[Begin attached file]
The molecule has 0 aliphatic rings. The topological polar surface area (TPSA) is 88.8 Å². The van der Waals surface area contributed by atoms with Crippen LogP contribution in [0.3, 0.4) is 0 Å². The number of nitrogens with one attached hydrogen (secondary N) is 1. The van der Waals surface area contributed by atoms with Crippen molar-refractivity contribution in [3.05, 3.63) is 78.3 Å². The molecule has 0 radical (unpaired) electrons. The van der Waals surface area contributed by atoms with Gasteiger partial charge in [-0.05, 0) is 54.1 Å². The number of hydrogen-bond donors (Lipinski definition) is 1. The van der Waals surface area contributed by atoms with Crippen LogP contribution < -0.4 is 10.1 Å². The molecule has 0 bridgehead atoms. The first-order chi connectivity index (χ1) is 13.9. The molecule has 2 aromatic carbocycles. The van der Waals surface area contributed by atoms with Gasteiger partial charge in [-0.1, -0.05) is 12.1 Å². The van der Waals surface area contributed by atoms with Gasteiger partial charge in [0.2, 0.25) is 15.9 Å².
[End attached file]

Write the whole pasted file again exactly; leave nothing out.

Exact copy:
The molecule has 0 aliphatic rings. The topological polar surface area (TPSA) is 88.8 Å². The van der Waals surface area contributed by atoms with Crippen LogP contribution in [0.3, 0.4) is 0 Å². The number of nitrogens with one attached hydrogen (secondary N) is 1. The van der Waals surface area contributed by atoms with Crippen molar-refractivity contribution in [3.05, 3.63) is 78.3 Å². The molecule has 0 radical (unpaired) electrons. The van der Waals surface area contributed by atoms with Gasteiger partial charge in [-0.05, 0) is 54.1 Å². The number of hydrogen-bond donors (Lipinski definition) is 1. The van der Waals surface area contributed by atoms with Crippen LogP contribution < -0.4 is 10.1 Å². The molecule has 0 bridgehead atoms. The first-order chi connectivity index (χ1) is 13.9. The molecule has 2 aromatic carbocycles. The van der Waals surface area contributed by atoms with Gasteiger partial charge in [-0.1, -0.05) is 12.1 Å². The van der Waals surface area contributed by atoms with Gasteiger partial charge in [0.2, 0.25) is 15.9 Å².